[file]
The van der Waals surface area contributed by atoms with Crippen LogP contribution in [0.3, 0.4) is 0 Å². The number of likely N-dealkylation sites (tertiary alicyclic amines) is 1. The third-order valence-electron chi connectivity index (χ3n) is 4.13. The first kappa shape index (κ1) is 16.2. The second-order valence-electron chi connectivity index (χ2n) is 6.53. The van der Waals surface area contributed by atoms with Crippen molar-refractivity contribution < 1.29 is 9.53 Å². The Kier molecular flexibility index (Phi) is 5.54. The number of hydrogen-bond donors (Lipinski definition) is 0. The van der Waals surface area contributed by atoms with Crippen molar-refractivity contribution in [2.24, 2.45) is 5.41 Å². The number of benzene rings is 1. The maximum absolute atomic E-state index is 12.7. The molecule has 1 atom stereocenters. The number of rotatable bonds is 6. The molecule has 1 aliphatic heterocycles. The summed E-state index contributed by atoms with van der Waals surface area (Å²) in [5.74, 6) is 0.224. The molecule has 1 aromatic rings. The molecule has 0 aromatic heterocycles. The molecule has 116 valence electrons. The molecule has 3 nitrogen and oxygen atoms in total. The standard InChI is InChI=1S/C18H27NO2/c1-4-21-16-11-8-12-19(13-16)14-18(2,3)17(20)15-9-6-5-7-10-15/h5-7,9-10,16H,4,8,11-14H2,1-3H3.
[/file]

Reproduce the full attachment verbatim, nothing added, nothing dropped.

The van der Waals surface area contributed by atoms with Crippen LogP contribution in [0.3, 0.4) is 0 Å². The number of likely N-dealkylation sites (tertiary alicyclic amines) is 1. The third-order valence-electron chi connectivity index (χ3n) is 4.13. The first kappa shape index (κ1) is 16.2. The second-order valence-electron chi connectivity index (χ2n) is 6.53. The van der Waals surface area contributed by atoms with Crippen molar-refractivity contribution < 1.29 is 9.53 Å². The Kier molecular flexibility index (Phi) is 5.54. The number of hydrogen-bond donors (Lipinski definition) is 0. The van der Waals surface area contributed by atoms with Crippen molar-refractivity contribution in [2.24, 2.45) is 5.41 Å². The number of benzene rings is 1. The maximum absolute atomic E-state index is 12.7. The molecule has 1 atom stereocenters. The number of rotatable bonds is 6. The molecule has 1 aliphatic heterocycles. The summed E-state index contributed by atoms with van der Waals surface area (Å²) in [5.74, 6) is 0.224. The molecule has 1 aromatic rings. The molecule has 0 aromatic heterocycles. The molecule has 116 valence electrons. The molecule has 3 nitrogen and oxygen atoms in total. The standard InChI is InChI=1S/C18H27NO2/c1-4-21-16-11-8-12-19(13-16)14-18(2,3)17(20)15-9-6-5-7-10-15/h5-7,9-10,16H,4,8,11-14H2,1-3H3.